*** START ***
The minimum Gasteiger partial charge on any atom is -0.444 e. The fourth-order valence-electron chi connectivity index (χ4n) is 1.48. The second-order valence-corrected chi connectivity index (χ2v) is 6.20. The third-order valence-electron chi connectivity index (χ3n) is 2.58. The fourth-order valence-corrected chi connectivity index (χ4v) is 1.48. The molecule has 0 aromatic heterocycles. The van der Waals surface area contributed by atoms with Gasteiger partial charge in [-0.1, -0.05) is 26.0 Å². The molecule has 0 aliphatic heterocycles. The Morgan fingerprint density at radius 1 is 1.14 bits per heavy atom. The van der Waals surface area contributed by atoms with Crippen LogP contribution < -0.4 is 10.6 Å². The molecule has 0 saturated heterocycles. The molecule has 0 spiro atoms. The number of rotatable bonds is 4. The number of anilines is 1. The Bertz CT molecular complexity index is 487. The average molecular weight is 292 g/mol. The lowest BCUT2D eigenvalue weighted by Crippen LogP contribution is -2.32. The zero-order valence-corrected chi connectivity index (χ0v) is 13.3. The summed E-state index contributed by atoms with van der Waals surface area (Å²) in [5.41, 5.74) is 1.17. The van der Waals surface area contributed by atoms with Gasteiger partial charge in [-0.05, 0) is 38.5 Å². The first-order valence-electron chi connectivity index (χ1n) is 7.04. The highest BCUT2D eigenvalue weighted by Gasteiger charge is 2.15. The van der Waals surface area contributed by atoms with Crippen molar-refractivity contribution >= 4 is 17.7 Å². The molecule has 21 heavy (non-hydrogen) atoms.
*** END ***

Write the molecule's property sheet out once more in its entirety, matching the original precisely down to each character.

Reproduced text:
The minimum Gasteiger partial charge on any atom is -0.444 e. The fourth-order valence-electron chi connectivity index (χ4n) is 1.48. The second-order valence-corrected chi connectivity index (χ2v) is 6.20. The third-order valence-electron chi connectivity index (χ3n) is 2.58. The fourth-order valence-corrected chi connectivity index (χ4v) is 1.48. The molecule has 0 aromatic heterocycles. The van der Waals surface area contributed by atoms with Gasteiger partial charge in [-0.1, -0.05) is 26.0 Å². The molecule has 0 aliphatic heterocycles. The Morgan fingerprint density at radius 1 is 1.14 bits per heavy atom. The van der Waals surface area contributed by atoms with Crippen LogP contribution < -0.4 is 10.6 Å². The molecule has 0 saturated heterocycles. The molecule has 0 spiro atoms. The number of rotatable bonds is 4. The number of anilines is 1. The Bertz CT molecular complexity index is 487. The average molecular weight is 292 g/mol. The lowest BCUT2D eigenvalue weighted by Crippen LogP contribution is -2.32. The zero-order valence-corrected chi connectivity index (χ0v) is 13.3. The summed E-state index contributed by atoms with van der Waals surface area (Å²) in [5.41, 5.74) is 1.17. The van der Waals surface area contributed by atoms with Gasteiger partial charge in [-0.05, 0) is 38.5 Å². The first-order valence-electron chi connectivity index (χ1n) is 7.04. The highest BCUT2D eigenvalue weighted by Gasteiger charge is 2.15. The van der Waals surface area contributed by atoms with Crippen molar-refractivity contribution >= 4 is 17.7 Å². The molecule has 21 heavy (non-hydrogen) atoms.